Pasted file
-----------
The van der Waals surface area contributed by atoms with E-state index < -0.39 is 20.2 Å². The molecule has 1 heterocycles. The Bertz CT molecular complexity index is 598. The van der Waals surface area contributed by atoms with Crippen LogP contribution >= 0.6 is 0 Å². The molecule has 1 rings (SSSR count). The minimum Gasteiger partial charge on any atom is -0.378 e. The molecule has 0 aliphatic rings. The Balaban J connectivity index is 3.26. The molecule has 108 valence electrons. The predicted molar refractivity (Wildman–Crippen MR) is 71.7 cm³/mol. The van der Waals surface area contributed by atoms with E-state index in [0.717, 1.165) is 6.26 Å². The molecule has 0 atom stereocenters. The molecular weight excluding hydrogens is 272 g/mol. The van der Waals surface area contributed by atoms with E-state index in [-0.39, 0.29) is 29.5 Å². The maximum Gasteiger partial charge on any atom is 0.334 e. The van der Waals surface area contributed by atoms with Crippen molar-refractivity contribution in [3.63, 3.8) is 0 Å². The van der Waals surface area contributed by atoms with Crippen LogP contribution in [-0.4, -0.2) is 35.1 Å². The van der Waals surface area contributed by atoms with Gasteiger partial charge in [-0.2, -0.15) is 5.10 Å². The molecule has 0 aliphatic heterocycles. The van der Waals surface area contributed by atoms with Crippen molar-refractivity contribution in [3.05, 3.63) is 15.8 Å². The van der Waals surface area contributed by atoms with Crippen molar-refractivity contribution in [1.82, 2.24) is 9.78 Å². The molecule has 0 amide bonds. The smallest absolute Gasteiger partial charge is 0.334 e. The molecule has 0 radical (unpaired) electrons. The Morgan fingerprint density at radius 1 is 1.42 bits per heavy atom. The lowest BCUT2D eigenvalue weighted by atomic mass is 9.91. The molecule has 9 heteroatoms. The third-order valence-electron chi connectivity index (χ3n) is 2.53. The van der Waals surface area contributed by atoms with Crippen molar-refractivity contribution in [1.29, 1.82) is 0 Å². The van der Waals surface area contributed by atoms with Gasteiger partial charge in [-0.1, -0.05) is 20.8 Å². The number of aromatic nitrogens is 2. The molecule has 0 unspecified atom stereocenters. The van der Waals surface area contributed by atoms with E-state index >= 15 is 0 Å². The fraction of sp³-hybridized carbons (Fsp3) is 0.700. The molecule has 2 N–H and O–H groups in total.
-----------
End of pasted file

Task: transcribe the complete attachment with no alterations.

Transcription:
The van der Waals surface area contributed by atoms with E-state index < -0.39 is 20.2 Å². The molecule has 1 heterocycles. The Bertz CT molecular complexity index is 598. The van der Waals surface area contributed by atoms with Crippen LogP contribution >= 0.6 is 0 Å². The molecule has 1 rings (SSSR count). The minimum Gasteiger partial charge on any atom is -0.378 e. The molecule has 0 aliphatic rings. The Balaban J connectivity index is 3.26. The molecule has 108 valence electrons. The predicted molar refractivity (Wildman–Crippen MR) is 71.7 cm³/mol. The van der Waals surface area contributed by atoms with E-state index in [0.717, 1.165) is 6.26 Å². The molecule has 0 atom stereocenters. The molecular weight excluding hydrogens is 272 g/mol. The van der Waals surface area contributed by atoms with E-state index in [-0.39, 0.29) is 29.5 Å². The maximum Gasteiger partial charge on any atom is 0.334 e. The van der Waals surface area contributed by atoms with Crippen molar-refractivity contribution in [3.63, 3.8) is 0 Å². The van der Waals surface area contributed by atoms with Crippen LogP contribution in [-0.4, -0.2) is 35.1 Å². The van der Waals surface area contributed by atoms with Gasteiger partial charge in [-0.2, -0.15) is 5.10 Å². The molecule has 0 aliphatic heterocycles. The van der Waals surface area contributed by atoms with Crippen molar-refractivity contribution in [3.05, 3.63) is 15.8 Å². The van der Waals surface area contributed by atoms with Crippen molar-refractivity contribution in [1.82, 2.24) is 9.78 Å². The molecule has 0 amide bonds. The smallest absolute Gasteiger partial charge is 0.334 e. The molecule has 0 radical (unpaired) electrons. The Morgan fingerprint density at radius 1 is 1.42 bits per heavy atom. The lowest BCUT2D eigenvalue weighted by atomic mass is 9.91. The molecule has 9 heteroatoms. The third-order valence-electron chi connectivity index (χ3n) is 2.53. The van der Waals surface area contributed by atoms with Crippen molar-refractivity contribution in [1.29, 1.82) is 0 Å². The van der Waals surface area contributed by atoms with Gasteiger partial charge in [-0.1, -0.05) is 20.8 Å². The number of aromatic nitrogens is 2. The molecule has 0 unspecified atom stereocenters. The van der Waals surface area contributed by atoms with E-state index >= 15 is 0 Å². The fraction of sp³-hybridized carbons (Fsp3) is 0.700. The molecule has 2 N–H and O–H groups in total.